"The Bitcoin miners are not interested in reliability, and are really margin-sensitive," said Wes Swenson, CEO of C7 Data Centers. "They're really sensitive to the cost of the colo."
To accommodate Bitcoin customers, C7 has rolled out a new data center design that Swenson describes as "N-0.5" that offers high-density space with lower reliability and no service-level agreement. The facility in Utah is cooled using ambient air, with evaporative cooling available for unusually warm days. The network gear and cooling equipment are on UPS backup, but the individual server power supplies are not. The facility can support high density, and Swenson says it operates at a Power Usage Effectiveness (PUE) of 1.06.
The new design is an addition to C7's traditional enterprise data center design, which features a redundant N+1 power infrastructure.
This tiered approach has helped C7 attract a group of Bitcoin customers using about 5 megawatts of power capacity, with another 5 megawatts slated to come online this fall. "We have more demand than we can build out," said Swenson.
This approach reflects the Bitcoin industry's focus on cost, rather than uptime, according to Josh Zerlan, chief operating officer for Butterfly Labs, which makes Bitcoin mining hardware.
“To build out one of these (warehouse) data centers isn’t as expensive,” he said. "You can put in $10 million instead of $100 million for this kind of facility."
Density is major focus
"Reliability and uptime are not that big a problem," said Zerlan. "You don’t need this huge infrastructure to support four-nine uptime. Density is the big issue. The scale and design of traditional data centers is not comparable to what Bitcoin brings to the market."
Bitcoin mining servers can pack as much as 1 megawatt of equipment into 1,000 square feet of space, according to Eric Doricko, a veteran of Exodus Communications who now helps Bitcoin businesses find data center space. That's a big change from the 8,000 to 12,000 square feet of space for 1 megawatt of traditional IT space.
Swenson noted that Bitcoin mining rigs occupying four rack units of space can use between 1 kilowatt and 2.5 kilowatts of electricity.
That's why many Bitcoin vendors and miners are turning to liquid cooling. CoinTerra is working with CoolIT Systems, which provides cold plates and heat pipe technology to bring liquid cooling directly to the chip.
Liquid cooling supports more density
Ballard says liquid cooling can support power densities of 48 kW to 60 kW per rack. "From a CapEx perspective, (water cooling) is cheaper than air cooling for the same workload," he said. "We’re seeing ROIs are much better with water cooling."
"In the Bitcoin market, (air cooling) is a broken model," said McGinn. CoolIT is seeing strong demand for its water cooling systems from Bitcoin mines seeking "many, many megawatts in very small places," he said.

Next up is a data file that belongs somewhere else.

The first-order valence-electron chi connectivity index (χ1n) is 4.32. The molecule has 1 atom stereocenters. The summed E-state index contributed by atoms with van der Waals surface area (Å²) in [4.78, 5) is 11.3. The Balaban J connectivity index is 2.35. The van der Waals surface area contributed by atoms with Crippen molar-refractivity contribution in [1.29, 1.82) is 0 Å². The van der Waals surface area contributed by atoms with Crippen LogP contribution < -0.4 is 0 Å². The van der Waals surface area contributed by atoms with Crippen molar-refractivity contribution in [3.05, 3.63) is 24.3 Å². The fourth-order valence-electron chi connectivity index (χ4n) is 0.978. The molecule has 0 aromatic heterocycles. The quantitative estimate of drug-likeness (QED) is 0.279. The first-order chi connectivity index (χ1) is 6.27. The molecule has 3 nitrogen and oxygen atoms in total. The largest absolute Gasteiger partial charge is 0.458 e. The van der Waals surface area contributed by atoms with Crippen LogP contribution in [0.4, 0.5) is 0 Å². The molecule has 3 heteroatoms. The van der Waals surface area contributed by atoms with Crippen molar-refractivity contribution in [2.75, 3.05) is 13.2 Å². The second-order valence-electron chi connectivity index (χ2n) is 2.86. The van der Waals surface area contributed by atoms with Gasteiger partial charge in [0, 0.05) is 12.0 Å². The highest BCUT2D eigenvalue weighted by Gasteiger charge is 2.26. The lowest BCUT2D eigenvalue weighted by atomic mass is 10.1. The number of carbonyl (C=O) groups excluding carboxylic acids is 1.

Other large mining operations are turning to immersion cooling. Infrastructure startup Data Tank Mining announced that it has lined up pre-orders for five modular data center containers that can each support 1.2 megawatts of capacity. Each container will house tanks filled with Novec, a liquid cooling solution created by 3M. Inside each tank, densely-packed boards of ASICs run constantly as they crunch data for creating and tracking Bitcoins. As the chips generate heat, Novec boils off, removing the heat as it changes from liquid to gas. Data Tank Mining is a Hong Kong company which works closely with Allied Control, which has built immersion systems for large Bitcoin mines.
A Bitcoin solution? Or new design standard?
In a business in which uptime is the prime directive, the low-reliability designs of these hashing centers would appear to hold little interest for enterprise users. But some technologists believe these low-reliability designs for Bitcoin infrastructure have broader application. Cloud builders like Microsoft and Google with multiple data centers have shifted reliability to the network, engineering their systems so workloads can be easily moved in the event of a data center outage. Yahoo has toyed with the idea of building data centers with no UPS or generators.
Netsolus' Ballard believes these cheaper designs will see broader use as more companies begin to use their network to route around outages.
"I think this is the future of the data center business," said Ballard. "We’re really seeing where data is headed about 10 years from now. We’ve been approached by several cloud storage companies that are interested in what we’re doing. Bitcoin is able to demonstrate another deployment method that works."